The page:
The journalistic focus of the class will be on two pressing issues in Trenton New Jersey, the city just blocks away from the location of our college -pollution and food security. Trenton has experienced the difficulties that have beset many industrial American cities: disinvestment, environmental degradation, and a crumbling infrastructure. Enrollments in the federal supplemental nutrition assistance program have risen precipitously in the last five years. How can newsgames make the issues more visible, more comprehensible, and more amenable to citizen dialogue, engagement and resolution?

    As part of my preparation for the class, I thought I would create a sample newsgame  in Scratch for the students to critique and remix. The the game below challenges players to buy a week’s worth of groceries on a food stamp budget – about $30/week, according to my research.  (The title reflects my age – when I was growing up, people getting government assistance to buy food got a coupon book from what was called the Food Stamp program. Now, they get an ATM-like card called an “EBT card,” and the program is now called the Supplemental Nutrition Assistance Program.)

    The version below is in the user testing phase and will probably undergo some refinements in the fall, but I do not intend to present it to students as a finished product. In addition to some technical glitches, I think it has some important design flaws. I don’t think it has enough story elements to make recreate the experience of having to shop with an EBT card. (what . I have some ideas on how to make it more realistic – swap out the images for images from Trenton, add voices and back stories of real people, add more items to better illustrate the trade-offs people have to make..

    Part of the conversation that I want to have with the students is to raise the question of how much information needs to be built into the game, and how much would need to be part of another story package. Maybe this is the wrong focus for a game about food insecurity in Trenton  – perhaps the focus should be on applying for benefits, or running one of our over-stretched food pantries. Perhaps it can be part of a suite of games around this theme.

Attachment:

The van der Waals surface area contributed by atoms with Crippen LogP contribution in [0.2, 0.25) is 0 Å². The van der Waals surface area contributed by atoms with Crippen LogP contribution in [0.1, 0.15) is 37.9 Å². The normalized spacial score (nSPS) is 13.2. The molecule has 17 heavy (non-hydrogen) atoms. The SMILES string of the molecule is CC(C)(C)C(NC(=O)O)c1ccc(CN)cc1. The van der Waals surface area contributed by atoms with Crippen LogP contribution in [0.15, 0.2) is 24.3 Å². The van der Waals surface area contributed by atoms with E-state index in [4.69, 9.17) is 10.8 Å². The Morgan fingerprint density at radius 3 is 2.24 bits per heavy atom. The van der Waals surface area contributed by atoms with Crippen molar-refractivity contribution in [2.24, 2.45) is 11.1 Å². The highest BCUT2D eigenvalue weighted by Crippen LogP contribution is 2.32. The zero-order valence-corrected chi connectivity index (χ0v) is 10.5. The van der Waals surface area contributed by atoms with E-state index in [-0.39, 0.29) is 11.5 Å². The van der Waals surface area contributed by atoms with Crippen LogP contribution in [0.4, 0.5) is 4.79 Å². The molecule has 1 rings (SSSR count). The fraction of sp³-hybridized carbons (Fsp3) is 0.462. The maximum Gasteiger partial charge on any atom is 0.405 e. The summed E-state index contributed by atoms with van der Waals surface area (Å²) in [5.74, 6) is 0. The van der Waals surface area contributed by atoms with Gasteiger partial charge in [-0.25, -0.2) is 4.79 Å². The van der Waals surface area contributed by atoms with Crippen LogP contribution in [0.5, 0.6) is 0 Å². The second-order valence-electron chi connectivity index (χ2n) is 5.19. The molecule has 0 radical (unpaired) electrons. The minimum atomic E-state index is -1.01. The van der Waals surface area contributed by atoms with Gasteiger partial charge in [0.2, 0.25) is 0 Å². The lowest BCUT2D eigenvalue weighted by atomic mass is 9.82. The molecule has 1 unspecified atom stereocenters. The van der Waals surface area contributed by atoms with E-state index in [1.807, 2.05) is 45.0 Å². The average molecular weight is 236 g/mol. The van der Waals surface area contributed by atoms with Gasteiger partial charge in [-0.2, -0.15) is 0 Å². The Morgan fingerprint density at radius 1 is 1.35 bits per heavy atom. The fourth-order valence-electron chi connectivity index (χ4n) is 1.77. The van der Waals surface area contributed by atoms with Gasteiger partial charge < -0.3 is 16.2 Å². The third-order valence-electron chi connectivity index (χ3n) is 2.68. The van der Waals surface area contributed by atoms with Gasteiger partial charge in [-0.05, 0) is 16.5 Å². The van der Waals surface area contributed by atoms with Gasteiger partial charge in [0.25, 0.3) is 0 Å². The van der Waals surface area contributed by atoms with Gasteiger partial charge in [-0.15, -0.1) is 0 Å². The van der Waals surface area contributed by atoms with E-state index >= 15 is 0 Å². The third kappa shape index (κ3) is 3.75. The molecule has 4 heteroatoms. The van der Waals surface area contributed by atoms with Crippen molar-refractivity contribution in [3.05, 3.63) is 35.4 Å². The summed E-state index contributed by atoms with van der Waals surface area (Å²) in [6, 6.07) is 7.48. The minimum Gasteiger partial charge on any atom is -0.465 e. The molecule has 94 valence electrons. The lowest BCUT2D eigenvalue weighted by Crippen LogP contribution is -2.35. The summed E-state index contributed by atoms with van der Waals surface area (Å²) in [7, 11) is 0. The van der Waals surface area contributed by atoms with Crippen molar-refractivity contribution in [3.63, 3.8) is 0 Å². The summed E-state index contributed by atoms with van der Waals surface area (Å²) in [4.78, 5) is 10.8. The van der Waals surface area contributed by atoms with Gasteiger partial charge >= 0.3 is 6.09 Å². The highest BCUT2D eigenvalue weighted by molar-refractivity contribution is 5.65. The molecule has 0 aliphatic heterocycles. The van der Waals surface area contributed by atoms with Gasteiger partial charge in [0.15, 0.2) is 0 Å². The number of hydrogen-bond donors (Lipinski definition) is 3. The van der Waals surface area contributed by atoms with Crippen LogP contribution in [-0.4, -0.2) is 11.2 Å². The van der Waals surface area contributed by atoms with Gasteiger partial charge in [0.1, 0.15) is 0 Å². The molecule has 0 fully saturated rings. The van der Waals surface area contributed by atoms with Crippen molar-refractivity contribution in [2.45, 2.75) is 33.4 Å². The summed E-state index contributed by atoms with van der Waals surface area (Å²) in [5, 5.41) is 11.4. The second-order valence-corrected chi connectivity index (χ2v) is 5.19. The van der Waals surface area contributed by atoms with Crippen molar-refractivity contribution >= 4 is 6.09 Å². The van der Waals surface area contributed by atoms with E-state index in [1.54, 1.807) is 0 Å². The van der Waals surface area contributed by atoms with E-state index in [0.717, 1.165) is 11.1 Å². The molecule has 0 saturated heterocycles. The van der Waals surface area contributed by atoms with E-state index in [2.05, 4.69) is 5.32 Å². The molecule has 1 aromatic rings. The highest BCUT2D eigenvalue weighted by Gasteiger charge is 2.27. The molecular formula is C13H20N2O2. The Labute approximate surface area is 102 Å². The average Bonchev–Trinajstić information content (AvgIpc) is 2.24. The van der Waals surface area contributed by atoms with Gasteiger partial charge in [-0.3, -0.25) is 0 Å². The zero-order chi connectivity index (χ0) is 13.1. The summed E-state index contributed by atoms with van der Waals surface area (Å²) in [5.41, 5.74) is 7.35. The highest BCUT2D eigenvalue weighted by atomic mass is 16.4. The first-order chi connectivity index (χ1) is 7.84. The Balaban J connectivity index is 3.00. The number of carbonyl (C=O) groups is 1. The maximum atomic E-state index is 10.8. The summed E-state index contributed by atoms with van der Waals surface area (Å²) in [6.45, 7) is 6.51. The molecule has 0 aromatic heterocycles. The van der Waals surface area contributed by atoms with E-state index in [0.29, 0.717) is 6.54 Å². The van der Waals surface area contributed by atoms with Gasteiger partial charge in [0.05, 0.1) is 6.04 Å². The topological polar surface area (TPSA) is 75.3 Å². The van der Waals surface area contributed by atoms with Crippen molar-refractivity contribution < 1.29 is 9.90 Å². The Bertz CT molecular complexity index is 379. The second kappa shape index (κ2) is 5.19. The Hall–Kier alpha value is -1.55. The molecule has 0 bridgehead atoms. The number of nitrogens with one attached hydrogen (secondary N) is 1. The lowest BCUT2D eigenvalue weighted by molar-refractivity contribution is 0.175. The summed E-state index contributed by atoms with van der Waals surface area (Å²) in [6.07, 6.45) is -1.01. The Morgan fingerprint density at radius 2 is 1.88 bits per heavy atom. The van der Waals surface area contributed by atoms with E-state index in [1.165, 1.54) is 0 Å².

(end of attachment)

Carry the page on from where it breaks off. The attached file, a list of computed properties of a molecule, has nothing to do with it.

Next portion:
The idea is to get the students to first try to improve on what I’ve done, and use the strength and weaknesses of my approach, along with the guidance from the texts, to develop their own ideas.

    In this series of posts, I want to share some thoughts about what I expect my students to learn from working with this game and creating others like it.

    A Note on the Use of Scratch

    I chose to use the Scratch programming language for this class for the following reasons:

    • It has a low learning curve, but contains many of the features of more sophisticated  languages
    • It allows programmers to import their own still images and audio, which means that we ought to be able to achieve a strong documentary effect on the games we produce.
    • The Scratch website makes it easy to organize student work into galleries, and the uploading feature of the software has built-in version control, so it’s easy to see how projects evolve.
    • Interactive games and stories can be prototyped in Scratch relatively quickly for larger scale production in a subsequent course. We have done this successfully for several years at The College of New Jersey.


    In reflecting upon the game design process in the context of journalism pedagogy, and on the use I expect to make of this game in particular, a series of guiding questions and considerations emerge that I want to share here.